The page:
34. Aditya Mukherjee (JNU)

35. Mridula Mukherjee (JNU)

36. Rakesh Batabyal (JNU)

37. R Mahalakshmi (JNU)

38. Radhika Singha (JNU)

39. Biswamoy Pati (DU)

40. Suchandra Ghosh (Calcutta Univ)

41. Sushmita Basu Majumdar (Calcutta Univ)

42. Bishnupriya Basak (Calcutta Univ)

43. Radhika Seshan (Pune Univ)

44. Prabhu Mohapatra (DU),

45. Charu Gupta (DU),

46. Sanghamitra Mishra (DU),

47. Aparna Balachandran (DU),

48. Rahul Govind (DU)

49. Yasser Arafat (DU)

50. Manu V Devadevan (Mandi)

51. Ranabir Chakrabarti (JNU)

52. Rajat Datta (JNU)

53. Umesh Ashok Kadam (JNU)

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Across Asia’s Borders, Survivors Of Human Trafficking, Dial in for Justice

The trial has been ongoing since 2013

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Tara Khokon Miya is seen in her village home in Shipur, Bangladesh, Feb. 26, 2018. She is helping to prepare her 27-year-old daughter to testify via videoconferencing technology against the men who trafficked her to India.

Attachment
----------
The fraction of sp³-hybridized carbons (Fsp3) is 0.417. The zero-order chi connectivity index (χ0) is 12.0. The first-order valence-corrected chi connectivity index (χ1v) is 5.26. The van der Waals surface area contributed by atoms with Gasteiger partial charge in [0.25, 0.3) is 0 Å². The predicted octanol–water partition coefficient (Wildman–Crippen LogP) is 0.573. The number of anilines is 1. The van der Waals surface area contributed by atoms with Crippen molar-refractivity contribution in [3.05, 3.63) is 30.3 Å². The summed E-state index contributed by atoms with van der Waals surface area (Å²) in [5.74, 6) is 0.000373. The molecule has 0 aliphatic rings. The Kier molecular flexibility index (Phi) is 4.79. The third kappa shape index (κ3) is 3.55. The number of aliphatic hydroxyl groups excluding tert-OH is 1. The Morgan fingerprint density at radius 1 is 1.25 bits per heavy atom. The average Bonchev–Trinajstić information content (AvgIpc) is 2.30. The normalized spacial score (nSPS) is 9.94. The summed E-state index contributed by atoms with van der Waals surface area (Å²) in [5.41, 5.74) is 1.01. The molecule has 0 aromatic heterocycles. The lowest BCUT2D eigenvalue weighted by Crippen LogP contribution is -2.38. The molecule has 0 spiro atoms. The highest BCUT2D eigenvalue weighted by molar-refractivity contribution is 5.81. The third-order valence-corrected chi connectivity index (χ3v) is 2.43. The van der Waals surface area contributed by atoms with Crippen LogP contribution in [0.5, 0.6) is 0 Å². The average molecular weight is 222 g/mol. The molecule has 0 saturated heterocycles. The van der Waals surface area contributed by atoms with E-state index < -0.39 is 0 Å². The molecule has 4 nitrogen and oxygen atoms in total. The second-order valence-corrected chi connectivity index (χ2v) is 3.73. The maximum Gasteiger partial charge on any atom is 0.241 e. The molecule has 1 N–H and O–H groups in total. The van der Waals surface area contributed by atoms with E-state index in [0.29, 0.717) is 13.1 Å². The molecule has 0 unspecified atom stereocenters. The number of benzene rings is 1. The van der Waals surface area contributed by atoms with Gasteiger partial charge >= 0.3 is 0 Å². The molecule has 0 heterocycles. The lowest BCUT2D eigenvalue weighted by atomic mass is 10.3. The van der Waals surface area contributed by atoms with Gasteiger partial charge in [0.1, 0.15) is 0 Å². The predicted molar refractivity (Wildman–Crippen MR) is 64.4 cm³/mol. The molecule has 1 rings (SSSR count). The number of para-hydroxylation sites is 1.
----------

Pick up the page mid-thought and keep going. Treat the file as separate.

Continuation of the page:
Tara Khokon Miya is seen in her village home in Shipur, Bangladesh, Feb. 26, 2018. She is helping to prepare her 27-year-old daughter to testify via videoconferencing technology against the men who trafficked her to India. VOA

When Neha Maldar testified against the traffickers who enslaved her as a sex worker in India, she spoke from the safety of her own country, Bangladesh, via videoconferencing, a technology that could revolutionize the pursuit of justice in such cases.

The men in the western city of Mumbai appeared via video link more than 2,000 km (1,243 miles) west of Maldar as she sat in a government office in Jessore, a major regional hub for sex trafficking, 50 km from Bangladesh’s border with India.

“I saw the people who had trafficked me on the screen and I wasn’t scared to identify them,” Maldar, who now runs a beauty parlor from her home near Jessore, told Reuters. “I was determined to see them behind bars.”

“I told them how I was beaten for refusing to work in the brothel in the beginning and how the money I made was taken away,” she said, adding that she had lied to Indian authorities about her situation after being rescued, out of fear.

Thousands of people from Bangladesh and Nepal — mainly poor, rural women